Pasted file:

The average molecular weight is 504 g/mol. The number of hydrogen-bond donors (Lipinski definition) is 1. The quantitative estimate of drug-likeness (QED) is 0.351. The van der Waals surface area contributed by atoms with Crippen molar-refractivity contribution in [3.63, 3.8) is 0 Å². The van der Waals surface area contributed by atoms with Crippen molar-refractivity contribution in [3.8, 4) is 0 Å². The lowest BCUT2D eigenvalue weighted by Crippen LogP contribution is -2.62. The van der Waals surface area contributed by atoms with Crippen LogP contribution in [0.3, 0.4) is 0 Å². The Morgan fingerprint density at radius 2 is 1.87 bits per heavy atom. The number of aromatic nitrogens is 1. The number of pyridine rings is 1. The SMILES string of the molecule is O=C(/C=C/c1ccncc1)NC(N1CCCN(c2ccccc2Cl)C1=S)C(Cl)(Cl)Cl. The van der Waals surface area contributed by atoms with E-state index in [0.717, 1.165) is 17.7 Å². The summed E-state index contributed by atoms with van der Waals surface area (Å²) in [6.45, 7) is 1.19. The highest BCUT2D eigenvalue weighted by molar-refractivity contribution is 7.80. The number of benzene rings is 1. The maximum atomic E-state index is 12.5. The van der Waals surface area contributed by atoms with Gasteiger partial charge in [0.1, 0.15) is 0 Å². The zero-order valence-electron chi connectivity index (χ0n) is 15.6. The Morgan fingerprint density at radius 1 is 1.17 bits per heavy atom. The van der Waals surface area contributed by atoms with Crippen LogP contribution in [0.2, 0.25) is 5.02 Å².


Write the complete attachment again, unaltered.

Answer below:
The average molecular weight is 504 g/mol. The number of hydrogen-bond donors (Lipinski definition) is 1. The quantitative estimate of drug-likeness (QED) is 0.351. The van der Waals surface area contributed by atoms with Crippen molar-refractivity contribution in [3.63, 3.8) is 0 Å². The van der Waals surface area contributed by atoms with Crippen molar-refractivity contribution in [3.8, 4) is 0 Å². The lowest BCUT2D eigenvalue weighted by Crippen LogP contribution is -2.62. The van der Waals surface area contributed by atoms with Crippen LogP contribution in [0.3, 0.4) is 0 Å². The Morgan fingerprint density at radius 2 is 1.87 bits per heavy atom. The number of aromatic nitrogens is 1. The number of pyridine rings is 1. The SMILES string of the molecule is O=C(/C=C/c1ccncc1)NC(N1CCCN(c2ccccc2Cl)C1=S)C(Cl)(Cl)Cl. The van der Waals surface area contributed by atoms with E-state index in [0.717, 1.165) is 17.7 Å². The summed E-state index contributed by atoms with van der Waals surface area (Å²) in [6.45, 7) is 1.19. The highest BCUT2D eigenvalue weighted by molar-refractivity contribution is 7.80. The number of benzene rings is 1. The maximum atomic E-state index is 12.5. The van der Waals surface area contributed by atoms with Gasteiger partial charge in [0.1, 0.15) is 0 Å². The zero-order valence-electron chi connectivity index (χ0n) is 15.6. The Morgan fingerprint density at radius 1 is 1.17 bits per heavy atom. The van der Waals surface area contributed by atoms with Crippen LogP contribution in [0.2, 0.25) is 5.02 Å².